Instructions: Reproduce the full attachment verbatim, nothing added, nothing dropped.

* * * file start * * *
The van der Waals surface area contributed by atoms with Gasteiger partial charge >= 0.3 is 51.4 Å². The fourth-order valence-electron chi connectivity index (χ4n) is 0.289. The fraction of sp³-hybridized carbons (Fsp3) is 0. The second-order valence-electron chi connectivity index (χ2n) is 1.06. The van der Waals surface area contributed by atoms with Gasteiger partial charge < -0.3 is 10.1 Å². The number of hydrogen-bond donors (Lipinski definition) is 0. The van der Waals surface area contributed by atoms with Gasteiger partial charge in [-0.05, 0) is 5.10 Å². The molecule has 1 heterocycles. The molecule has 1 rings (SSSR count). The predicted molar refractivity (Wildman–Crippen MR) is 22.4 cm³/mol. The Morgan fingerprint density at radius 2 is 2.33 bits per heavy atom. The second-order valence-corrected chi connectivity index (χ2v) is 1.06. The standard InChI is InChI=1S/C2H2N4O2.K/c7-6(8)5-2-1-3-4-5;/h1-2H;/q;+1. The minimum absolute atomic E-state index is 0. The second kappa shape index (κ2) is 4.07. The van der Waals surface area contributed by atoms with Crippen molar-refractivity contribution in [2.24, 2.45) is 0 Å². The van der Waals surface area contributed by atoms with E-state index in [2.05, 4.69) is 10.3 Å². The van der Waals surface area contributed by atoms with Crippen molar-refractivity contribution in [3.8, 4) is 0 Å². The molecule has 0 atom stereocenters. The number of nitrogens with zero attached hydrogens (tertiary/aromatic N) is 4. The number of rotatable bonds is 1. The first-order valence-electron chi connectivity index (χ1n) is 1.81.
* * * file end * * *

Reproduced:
The van der Waals surface area contributed by atoms with Gasteiger partial charge >= 0.3 is 51.4 Å². The fourth-order valence-electron chi connectivity index (χ4n) is 0.289. The fraction of sp³-hybridized carbons (Fsp3) is 0. The second-order valence-electron chi connectivity index (χ2n) is 1.06. The van der Waals surface area contributed by atoms with Gasteiger partial charge < -0.3 is 10.1 Å². The number of hydrogen-bond donors (Lipinski definition) is 0. The van der Waals surface area contributed by atoms with Gasteiger partial charge in [-0.05, 0) is 5.10 Å². The molecule has 1 heterocycles. The molecule has 1 rings (SSSR count). The predicted molar refractivity (Wildman–Crippen MR) is 22.4 cm³/mol. The Morgan fingerprint density at radius 2 is 2.33 bits per heavy atom. The second-order valence-corrected chi connectivity index (χ2v) is 1.06. The standard InChI is InChI=1S/C2H2N4O2.K/c7-6(8)5-2-1-3-4-5;/h1-2H;/q;+1. The minimum absolute atomic E-state index is 0. The second kappa shape index (κ2) is 4.07. The van der Waals surface area contributed by atoms with Crippen molar-refractivity contribution in [2.24, 2.45) is 0 Å². The van der Waals surface area contributed by atoms with E-state index in [2.05, 4.69) is 10.3 Å². The van der Waals surface area contributed by atoms with Crippen molar-refractivity contribution in [3.8, 4) is 0 Å². The molecule has 0 atom stereocenters. The number of nitrogens with zero attached hydrogens (tertiary/aromatic N) is 4. The number of rotatable bonds is 1. The first-order valence-electron chi connectivity index (χ1n) is 1.81.